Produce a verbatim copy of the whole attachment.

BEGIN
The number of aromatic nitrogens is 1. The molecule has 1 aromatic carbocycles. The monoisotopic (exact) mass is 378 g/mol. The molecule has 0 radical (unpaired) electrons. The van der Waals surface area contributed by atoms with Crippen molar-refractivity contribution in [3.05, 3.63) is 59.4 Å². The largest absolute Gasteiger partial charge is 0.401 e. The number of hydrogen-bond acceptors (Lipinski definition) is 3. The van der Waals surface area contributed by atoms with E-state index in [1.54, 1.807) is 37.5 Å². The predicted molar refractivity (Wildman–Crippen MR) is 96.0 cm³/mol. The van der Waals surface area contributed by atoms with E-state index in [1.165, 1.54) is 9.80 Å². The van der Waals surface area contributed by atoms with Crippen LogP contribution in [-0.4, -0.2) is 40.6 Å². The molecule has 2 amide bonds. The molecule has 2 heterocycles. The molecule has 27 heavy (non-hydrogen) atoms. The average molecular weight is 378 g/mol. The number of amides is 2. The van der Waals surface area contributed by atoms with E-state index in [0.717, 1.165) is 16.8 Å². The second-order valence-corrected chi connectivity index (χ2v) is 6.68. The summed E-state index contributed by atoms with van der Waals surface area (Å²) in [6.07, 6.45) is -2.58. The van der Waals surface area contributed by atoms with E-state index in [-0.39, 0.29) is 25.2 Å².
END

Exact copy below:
The number of aromatic nitrogens is 1. The molecule has 1 aromatic carbocycles. The monoisotopic (exact) mass is 378 g/mol. The molecule has 0 radical (unpaired) electrons. The van der Waals surface area contributed by atoms with Crippen molar-refractivity contribution in [3.05, 3.63) is 59.4 Å². The largest absolute Gasteiger partial charge is 0.401 e. The number of hydrogen-bond acceptors (Lipinski definition) is 3. The van der Waals surface area contributed by atoms with E-state index in [1.54, 1.807) is 37.5 Å². The predicted molar refractivity (Wildman–Crippen MR) is 96.0 cm³/mol. The van der Waals surface area contributed by atoms with E-state index in [1.165, 1.54) is 9.80 Å². The van der Waals surface area contributed by atoms with Crippen LogP contribution in [-0.4, -0.2) is 40.6 Å². The molecule has 2 amide bonds. The molecule has 2 heterocycles. The molecule has 27 heavy (non-hydrogen) atoms. The average molecular weight is 378 g/mol. The number of amides is 2. The van der Waals surface area contributed by atoms with E-state index in [0.717, 1.165) is 16.8 Å². The second-order valence-corrected chi connectivity index (χ2v) is 6.68. The summed E-state index contributed by atoms with van der Waals surface area (Å²) in [6.07, 6.45) is -2.58. The van der Waals surface area contributed by atoms with E-state index in [-0.39, 0.29) is 25.2 Å².